Cyberview 27-09-02

The Newspaper Society’s annual New Media Awards took place this week and The Scotsman (www.scotsman.com) scooped the award for best daily newspaper website. The Bucks Free Press (www.bucksfreepress.

co.uk) won the best weekly category and the Wolverhampton-

based Express & Star (www.expressandstar.com) picked up the award for best design. The awards were part of a two-day conference exploring new media and the opportunities still available to publishers. The Newspaper Society released Investing Media Brand Equity Online, a report in which publishers reveal that an online presence has not had an adverse effect on print. Instead, it claims websites support circulations.

 

In the US, the Online Journalism Awards (onlinejournalismawards.org) has announced the shortlist for its third annual event. The awards were launched in 2000 by the Online News Association and the Columbia Graduate School of Journalism. They are open to any website using English, but this year’s shortlist consists mainly of US-based sites and there are no UK entries. The organisers received 728 entries from 10 countries. In 2001, the BBC won the General Excellence category. It’s a shame that in 2002, UK sites either didn’t enter or were not appreciated by the judges. The winners will be announced on October 18.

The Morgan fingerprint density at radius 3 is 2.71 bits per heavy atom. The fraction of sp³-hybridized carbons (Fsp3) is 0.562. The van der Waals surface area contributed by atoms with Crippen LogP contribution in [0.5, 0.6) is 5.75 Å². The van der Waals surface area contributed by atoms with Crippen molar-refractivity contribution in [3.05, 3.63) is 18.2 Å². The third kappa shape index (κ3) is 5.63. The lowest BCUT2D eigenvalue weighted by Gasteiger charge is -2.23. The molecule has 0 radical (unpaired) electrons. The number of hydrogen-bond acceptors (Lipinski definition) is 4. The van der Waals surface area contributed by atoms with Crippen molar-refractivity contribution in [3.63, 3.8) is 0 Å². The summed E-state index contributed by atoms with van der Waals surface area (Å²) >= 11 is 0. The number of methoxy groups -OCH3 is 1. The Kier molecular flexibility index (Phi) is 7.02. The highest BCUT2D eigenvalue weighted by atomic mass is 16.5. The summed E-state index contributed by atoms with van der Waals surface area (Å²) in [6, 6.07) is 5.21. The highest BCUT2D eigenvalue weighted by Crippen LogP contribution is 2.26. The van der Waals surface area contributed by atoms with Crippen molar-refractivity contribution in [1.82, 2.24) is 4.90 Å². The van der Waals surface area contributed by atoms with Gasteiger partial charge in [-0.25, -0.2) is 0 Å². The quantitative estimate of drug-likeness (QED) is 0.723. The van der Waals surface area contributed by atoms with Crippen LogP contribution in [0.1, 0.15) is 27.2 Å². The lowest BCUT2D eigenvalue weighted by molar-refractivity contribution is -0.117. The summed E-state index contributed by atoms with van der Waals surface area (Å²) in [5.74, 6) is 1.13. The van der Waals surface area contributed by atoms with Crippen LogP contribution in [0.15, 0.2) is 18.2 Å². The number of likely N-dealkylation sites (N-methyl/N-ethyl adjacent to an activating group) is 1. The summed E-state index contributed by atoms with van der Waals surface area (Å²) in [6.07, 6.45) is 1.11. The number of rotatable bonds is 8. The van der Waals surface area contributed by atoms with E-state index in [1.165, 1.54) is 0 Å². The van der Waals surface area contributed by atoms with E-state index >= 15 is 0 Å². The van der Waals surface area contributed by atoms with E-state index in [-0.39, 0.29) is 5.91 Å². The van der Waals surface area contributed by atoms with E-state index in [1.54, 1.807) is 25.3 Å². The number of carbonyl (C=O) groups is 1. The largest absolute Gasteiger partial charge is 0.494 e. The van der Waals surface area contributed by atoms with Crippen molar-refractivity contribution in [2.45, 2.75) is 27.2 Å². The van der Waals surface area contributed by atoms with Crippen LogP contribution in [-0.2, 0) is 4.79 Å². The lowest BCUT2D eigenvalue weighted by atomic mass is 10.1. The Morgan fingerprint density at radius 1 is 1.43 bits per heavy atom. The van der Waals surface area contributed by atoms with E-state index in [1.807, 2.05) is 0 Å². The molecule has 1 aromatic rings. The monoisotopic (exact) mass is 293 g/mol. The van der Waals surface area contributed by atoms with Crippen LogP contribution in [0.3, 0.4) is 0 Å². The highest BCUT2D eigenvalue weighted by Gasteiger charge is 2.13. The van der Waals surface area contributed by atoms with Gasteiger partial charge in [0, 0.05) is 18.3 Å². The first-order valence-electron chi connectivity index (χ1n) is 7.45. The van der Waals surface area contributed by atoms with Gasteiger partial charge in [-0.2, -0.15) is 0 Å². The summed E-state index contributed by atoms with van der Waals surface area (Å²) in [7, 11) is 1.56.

If you want to create your own portal but don’t want to spend a fortune on outside developers, a nifty piece of software that costs £10 could help you out. Monopro Link System (www.monopro.com) allows you to create your own links directory and offers a host of other features, including opinion polls. Links SQL (www.

gossamer-threads.com) is still the best portal developer around, but it costs £300, so Monopro is a cheaper option that could prove very popular in the coming months.

 

What’s the best way to deal with spam? Get a Spamcop account (www.spamcop.net). It costs £20 a year – a small price to pay for a Web-based system that filters nearly every piece of spam-related e-mail. The basic service can be used by almost any small business, while bigger businesses can buy bespoke solutions for more advanced filtering. Once the system detects something it thinks is spam, it is sent to a special inbox that you can access via the web, where you can choose to read, keep or delete it.

How bad a problem is spam for you? Let me know how much spam and junk e-mail you get and how you usually deal with it.

 

Leslie Bunder

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